(310)336-4541
marcus@aero.org
Ranwa Haddad
The Aerospace Corporation
P.O. Box 92957, mail station M1-055
Los Angeles, CA 90009
(310)336-5288
haddad@aero.org
User group support: reports distributions list
Currently our academic users are at Cambridge University, George Mason
University, Johns Hopkins University, and University of California at
Santa Barbara. Other users are at National Security Agency, Naval
Research Laboratory, Rome Laboratory, Motorola, ORA, Trusted
Information Systems, and MITRE Corp.
Pragmatics: Strengths include practical proof system, capability to
deal with real/standard computer languages, and demonstrated applicability
(microcode, software, and hardware).
Weaknesses: initial hurdle of learning the "unorthodox" state
delta language, non-scalability of certain kinds of proofs.
Documentation:
J. V. Cook, ``Verification of the C/30 Microcode Using the State
Delta Verification System (SDVS),'' in Proceedings of the 13th
National Computer Security Conference (Washington, D. C.), pp. 20-31,
National Institute of Standards and Technology/National Computer Security
Center, Oct. 1990.
J. V. Cook, I. V. Filippenko, B. H. Levy, L. G. Marcus, and T. K. Menas,
``Formal Computer Verification in the State Delta Verification
System (SDVS),'' in Proceedings of the AIAA Computing in Aerospace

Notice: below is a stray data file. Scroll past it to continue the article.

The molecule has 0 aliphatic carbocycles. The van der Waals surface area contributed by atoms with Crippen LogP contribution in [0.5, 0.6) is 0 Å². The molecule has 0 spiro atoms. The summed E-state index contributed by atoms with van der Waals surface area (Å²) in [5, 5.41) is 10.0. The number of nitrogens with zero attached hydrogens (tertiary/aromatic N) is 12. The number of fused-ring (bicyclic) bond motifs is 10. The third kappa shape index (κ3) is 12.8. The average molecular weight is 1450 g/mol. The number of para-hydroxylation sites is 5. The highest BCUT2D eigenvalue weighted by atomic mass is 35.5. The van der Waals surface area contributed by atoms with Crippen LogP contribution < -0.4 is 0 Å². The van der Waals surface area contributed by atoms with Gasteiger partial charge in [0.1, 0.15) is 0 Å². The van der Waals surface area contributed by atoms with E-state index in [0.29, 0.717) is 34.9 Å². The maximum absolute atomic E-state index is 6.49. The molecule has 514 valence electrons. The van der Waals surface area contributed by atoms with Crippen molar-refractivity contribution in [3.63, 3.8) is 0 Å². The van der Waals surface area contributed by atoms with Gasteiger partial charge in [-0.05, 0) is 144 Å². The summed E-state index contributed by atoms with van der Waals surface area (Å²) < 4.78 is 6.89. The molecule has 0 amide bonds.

Conference (Baltimore, MD), American Institute of Aeronautics and
Astronautics, Oct. 1991.
M. M. Cutler, ``Verifying implementation correctness using the State Delta
Verification System (SDVS),'' in Proceedings of the 11th National
Computer Security Conference, National Bureau of Standards/National Computer
Security Center, Oct. 1988.
I. V. Filippenko, ``VHDL Verification in the State Delta Verification
System (SDVS),'' in Proceedings of the 1991 International Workshop
on Formal Methods in VLSI Design, (Miami, Fla), ACM, Jan. 1991.
B. H. Levy, ``An Overview of Hardware Verification Using the State
Delta Verification System (SDVS),'' in Proceedings of the 1991
International Workshop on Formal Methods in VLSI Design (Miami, Fla), ACM,
Jan. 1991.
T. K. Menas, J. M. Bouler, J. E. Doner, I. F. Filippenko, B. H. Levy, and L.
Marcus, ``Overview of the MSX Ada Verification Experiment using SDVS,'' Tech.
Rep. ATR-93(3778)-6, The Aerospace Corporation, Sept. 1993.
T. K. Menas. "The Relation of the Temporal Logic of the State Delta
Verification System (SDVS) to Classical First-Order Temporal
Logic," Tech. Rep. ATR-90(5778)-10, The Aerospace Corporation,
Sept. 1990.
Resource requirements:
SDVS 13 currently runs under Franz Allegro Common Lisp (FACL) 4.2 on
either Sparc 2 or Sparc 10 processors. Aerospace has a ``runtime
generator'' license agreement from Franz, Inc., which allows Aerospace
to deliver SDVS to end users without requiring them to purchase a
Common Lisp system (the runtime version removes some features from the
development version of Common Lisp).
SDVS assumes that the underlying operating system is
Unix, Sun OS 4.1, or equivalent.
Where-to-get-it:
To request an SDVS software request form, write to sdvs-requests@aero.org.
info source/date] Leo Marcus July95
%%%%%%%%%%%%%%%%%%%%%%%%%%%%%%%%%%%%%%%%%%%%%%%%%%%%%%%%%%%%%%%%%%%%%%%%%%%%%%